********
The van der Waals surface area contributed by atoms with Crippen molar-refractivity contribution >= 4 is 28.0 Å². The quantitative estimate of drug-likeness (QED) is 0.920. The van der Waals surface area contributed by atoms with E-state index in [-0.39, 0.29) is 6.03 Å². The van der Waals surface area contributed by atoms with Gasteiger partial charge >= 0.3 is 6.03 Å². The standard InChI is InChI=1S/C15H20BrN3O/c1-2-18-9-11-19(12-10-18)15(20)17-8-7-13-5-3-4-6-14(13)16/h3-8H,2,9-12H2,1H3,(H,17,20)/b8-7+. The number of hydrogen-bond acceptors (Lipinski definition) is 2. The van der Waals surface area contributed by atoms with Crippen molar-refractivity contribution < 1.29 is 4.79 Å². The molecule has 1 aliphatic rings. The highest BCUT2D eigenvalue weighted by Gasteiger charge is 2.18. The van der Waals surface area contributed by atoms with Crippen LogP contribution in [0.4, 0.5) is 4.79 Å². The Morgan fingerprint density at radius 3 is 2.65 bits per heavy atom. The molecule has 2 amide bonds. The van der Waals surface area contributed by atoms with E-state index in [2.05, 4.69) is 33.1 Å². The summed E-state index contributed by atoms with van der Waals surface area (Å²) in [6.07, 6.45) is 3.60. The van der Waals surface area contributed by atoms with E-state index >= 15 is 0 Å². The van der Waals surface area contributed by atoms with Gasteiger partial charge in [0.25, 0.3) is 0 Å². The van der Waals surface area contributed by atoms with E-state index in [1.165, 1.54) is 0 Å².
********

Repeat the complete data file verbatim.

The van der Waals surface area contributed by atoms with Crippen molar-refractivity contribution >= 4 is 28.0 Å². The quantitative estimate of drug-likeness (QED) is 0.920. The van der Waals surface area contributed by atoms with E-state index in [-0.39, 0.29) is 6.03 Å². The van der Waals surface area contributed by atoms with Gasteiger partial charge >= 0.3 is 6.03 Å². The standard InChI is InChI=1S/C15H20BrN3O/c1-2-18-9-11-19(12-10-18)15(20)17-8-7-13-5-3-4-6-14(13)16/h3-8H,2,9-12H2,1H3,(H,17,20)/b8-7+. The number of hydrogen-bond acceptors (Lipinski definition) is 2. The van der Waals surface area contributed by atoms with Crippen molar-refractivity contribution < 1.29 is 4.79 Å². The molecule has 1 aliphatic rings. The highest BCUT2D eigenvalue weighted by Gasteiger charge is 2.18. The van der Waals surface area contributed by atoms with Crippen LogP contribution in [0.4, 0.5) is 4.79 Å². The Morgan fingerprint density at radius 3 is 2.65 bits per heavy atom. The molecule has 2 amide bonds. The van der Waals surface area contributed by atoms with E-state index in [2.05, 4.69) is 33.1 Å². The summed E-state index contributed by atoms with van der Waals surface area (Å²) in [6.07, 6.45) is 3.60. The van der Waals surface area contributed by atoms with E-state index >= 15 is 0 Å². The van der Waals surface area contributed by atoms with Gasteiger partial charge in [0.25, 0.3) is 0 Å². The van der Waals surface area contributed by atoms with E-state index in [1.165, 1.54) is 0 Å².